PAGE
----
Lynford Hall was once the centre of a large estate, but nowadays the Hall operates as a hotel and much of the surrounding land is managed by the Forestry Commission. It's a popular area for walkers. Lets go and see why.
The Forestry Commission was founded by the government in 1919, when it was realised that the country needed to be self-sufficient in timber during times of conflict. The major problem faced during the First World War was a shortage of pit-props for the coal mines. Nowadays the woods and forests of the land are managed for recreation and wildlife as well as timber production.
The other big landowner around here are the military. Step over that fence on the left of the above photo and you're in danger of being blown up by unexploded weapons! The Stanford Training Area was set up in 1942 and occupies around 30,000 acres (12,000 hectares). Half a dozen deserted villages lie within its boundaries - and even a full scale Afghan village, including a mosque, which was built in 2009 to train troops for the war in that country.
As you wander through the forested area you frequently come across isolated dwellings. These were once the farmhouses and gamekeepers' cottages, many of which were associated with the old estates. Some still have a few fields and meadows around them and others are occupied by forestry workers.
Rather grander is Lynford Hall itself, which was built in the late nineteenth century for Mr Stephens Lyne-Stephens, who was at that time said to be the richest commoner in the land. In the 1920s the building was seriously damaged by fire: if you look closely you can see that the top floor windows are not dormers at all but just window-frames left standing proud of the roof by subsequent repairs.
Swans still glide among the lily-pads on the ornamental lake and there's a leafy public path running alongside.
The Hall gardens must have once been magnificent and twentieth century guests included Joe Kennedy Snr, who was then the US Ambassador, and his three sons Joe Jnr, Robert and John; and also Ernest Hemingway.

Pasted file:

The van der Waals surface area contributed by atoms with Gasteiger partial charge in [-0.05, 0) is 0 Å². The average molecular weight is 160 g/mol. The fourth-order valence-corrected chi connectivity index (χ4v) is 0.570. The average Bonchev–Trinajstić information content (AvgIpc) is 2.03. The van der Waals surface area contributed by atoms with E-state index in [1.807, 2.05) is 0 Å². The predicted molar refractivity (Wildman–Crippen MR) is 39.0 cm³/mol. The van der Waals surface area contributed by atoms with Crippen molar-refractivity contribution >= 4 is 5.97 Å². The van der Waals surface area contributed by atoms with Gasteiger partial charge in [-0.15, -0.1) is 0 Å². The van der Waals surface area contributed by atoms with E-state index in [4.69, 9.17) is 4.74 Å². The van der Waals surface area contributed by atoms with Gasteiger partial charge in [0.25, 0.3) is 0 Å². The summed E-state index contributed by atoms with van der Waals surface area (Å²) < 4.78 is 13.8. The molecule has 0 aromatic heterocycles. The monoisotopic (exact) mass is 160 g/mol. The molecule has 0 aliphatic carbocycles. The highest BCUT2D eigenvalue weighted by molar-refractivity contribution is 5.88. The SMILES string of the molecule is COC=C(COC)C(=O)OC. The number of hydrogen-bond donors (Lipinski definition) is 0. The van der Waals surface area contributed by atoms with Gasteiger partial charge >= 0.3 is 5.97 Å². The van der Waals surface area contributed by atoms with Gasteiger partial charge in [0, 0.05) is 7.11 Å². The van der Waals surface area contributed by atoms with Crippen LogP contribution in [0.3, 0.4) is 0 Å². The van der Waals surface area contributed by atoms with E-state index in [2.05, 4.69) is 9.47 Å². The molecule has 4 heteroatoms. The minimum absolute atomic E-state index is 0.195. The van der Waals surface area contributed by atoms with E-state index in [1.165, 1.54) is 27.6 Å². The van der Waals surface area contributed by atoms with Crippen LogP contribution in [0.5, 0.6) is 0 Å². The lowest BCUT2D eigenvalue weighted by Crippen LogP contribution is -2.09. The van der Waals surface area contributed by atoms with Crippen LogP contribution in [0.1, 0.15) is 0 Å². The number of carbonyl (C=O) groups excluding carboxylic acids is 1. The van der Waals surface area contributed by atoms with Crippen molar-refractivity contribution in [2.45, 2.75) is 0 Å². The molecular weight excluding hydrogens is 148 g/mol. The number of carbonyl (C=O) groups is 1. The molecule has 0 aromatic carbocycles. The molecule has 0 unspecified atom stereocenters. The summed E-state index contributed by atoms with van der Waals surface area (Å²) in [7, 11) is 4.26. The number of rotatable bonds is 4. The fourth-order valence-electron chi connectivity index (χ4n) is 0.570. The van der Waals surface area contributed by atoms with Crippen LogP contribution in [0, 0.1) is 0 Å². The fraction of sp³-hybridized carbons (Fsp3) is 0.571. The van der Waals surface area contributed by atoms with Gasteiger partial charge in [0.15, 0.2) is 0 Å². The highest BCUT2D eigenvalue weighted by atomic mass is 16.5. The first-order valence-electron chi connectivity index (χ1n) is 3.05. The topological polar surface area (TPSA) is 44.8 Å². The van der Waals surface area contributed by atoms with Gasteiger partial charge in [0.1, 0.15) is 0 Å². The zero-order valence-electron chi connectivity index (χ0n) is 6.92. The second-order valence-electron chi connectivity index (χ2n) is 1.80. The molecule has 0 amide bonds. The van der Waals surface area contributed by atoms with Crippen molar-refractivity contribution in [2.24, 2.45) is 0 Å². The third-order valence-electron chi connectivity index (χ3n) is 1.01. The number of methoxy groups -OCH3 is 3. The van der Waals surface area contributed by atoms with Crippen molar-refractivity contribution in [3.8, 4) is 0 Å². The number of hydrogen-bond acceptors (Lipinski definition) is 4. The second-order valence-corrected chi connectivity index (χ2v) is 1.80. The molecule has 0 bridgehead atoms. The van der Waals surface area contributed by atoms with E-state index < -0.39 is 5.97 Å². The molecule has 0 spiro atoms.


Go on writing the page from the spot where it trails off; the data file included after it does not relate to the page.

You can walk down an avenue of Giant Sequoia or Redwood trees...
...in Britain they are still often called Wellingtonias, which was the name initially proposed for them by botanists shortly after their discovery.
Leading south from the Hall are several paths through the forested areas - nice shady walking on a warm, sunny day. Often the paths are lined with a mixture of trees which screens the commercial forestry taking place behind it.
Occasionally paths are closed because of forestry operations, but usually you can take an alternative path to get to your destination.
Bracken can often take hold along the path edges. It's one of the few plants that always looks prettier in photographs than it does in reality.
Many of the paths converge on Lynford Stag picnic site, where many families gather on summer afternoons, there being a main road right alongside. Closer inspection reveals that the Stag himself is made of iron; he was found nearby by forestry workers and was renovated and set up here. It was formerly used as a target by huntsmen. One wonders if Hemingway ever took any pot-shots at it.
We then faced a trudge back through the forest, but you don't need to do that. I can whisk you back to the fields surrounding the Hall which are full of wild flowers at this time of year.
This is Meadow Sweet, also known by a wide variety of folk names such as Queen of the Meadow, Pride of the Meadow, New-mown-hay, Meadow-wort, Meadow Queen, Lady of the Meadow, Dollof, Bitter-sweet, Meadsweet and Bridewort. It's a familiar plant of wet meadows and was used as a folk medicine to cure rheumatism, ague and other disorders. The reasoning behind this was that it thrived in damp places and therefore must be able to cure diseases that were caught there. Rather silly.....ah, but it worked!
Along with willow (another plant of wet environments) it was found to contain useful medicinal substances which, once they were extracted, made a drug called Aspirin, which gets its name from spiraea ulmaria, the old botanical name for Meadow Sweet.
Yesterday was a grand day for butterflies. Large White, Peacock, Brimstone, Comma, Tortoiseshell, Red Admiral, Gatekeeper, Brown Argus and Meadow Brown were all abundant. And most of them were represented on the unusual dark Buddleia bush growing near the Hall. Above are a couple of Red Admirals.